Synthesis with Abstract Examples [chapter]

Dana Drachsler-Cohen, Sharon Shoham, Eran Yahav
2017 Lecture Notes in Computer Science  
Interactive program synthesizers enable a user to communicate his/her intent via input-output examples. Unfortunately, such synthesizers only guarantee that the synthesized program is correct on the provided examples. A user that wishes to guarantee correctness for all possible inputs has to manually inspect the synthesized program, an error-prone and challenging task. We present a novel synthesis framework that communicates only through (abstract) examples and guarantees that the synthesized
more » ... ogram is correct on all inputs. The main idea is to use abstract examples-a new form of examples that represent a potentially unbounded set of concrete examples. An abstract example captures how part of the input space is mapped to corresponding outputs by the synthesized program. Our framework uses a generalization algorithm to compute abstract examples which are then presented to the user. The user can accept an abstract example, or provide a counterexample in which case the synthesizer will explore a different program. When the user accepts a set of abstract examples that covers the entire input space, the synthesis process is completed. We have implemented our approach and we experimentally show that our synthesizer communicates with the user effectively by presenting on average 3 abstract examples until the user rejects false candidate programs. Further, we show that a synthesizer that prunes the program space based on the abstract examples reduces the overall number of required concrete examples in up to 96% of the cases.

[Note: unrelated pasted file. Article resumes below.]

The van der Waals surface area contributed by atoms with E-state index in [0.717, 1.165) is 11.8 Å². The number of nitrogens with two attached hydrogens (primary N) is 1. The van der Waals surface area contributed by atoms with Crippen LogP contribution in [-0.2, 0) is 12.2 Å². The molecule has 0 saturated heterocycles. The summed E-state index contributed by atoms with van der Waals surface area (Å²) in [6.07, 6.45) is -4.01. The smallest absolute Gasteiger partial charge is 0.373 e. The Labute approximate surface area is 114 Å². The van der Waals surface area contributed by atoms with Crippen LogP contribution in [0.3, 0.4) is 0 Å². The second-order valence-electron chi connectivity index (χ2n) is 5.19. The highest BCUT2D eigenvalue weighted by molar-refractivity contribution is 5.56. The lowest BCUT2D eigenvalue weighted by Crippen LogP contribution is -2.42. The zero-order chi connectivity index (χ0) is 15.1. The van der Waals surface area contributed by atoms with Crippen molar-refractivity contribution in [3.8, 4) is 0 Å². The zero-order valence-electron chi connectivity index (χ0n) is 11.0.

doi:10.1007/978-3-319-63387-9_13 fatcat:737ux2l7xrbgnoczw3o3rwffwq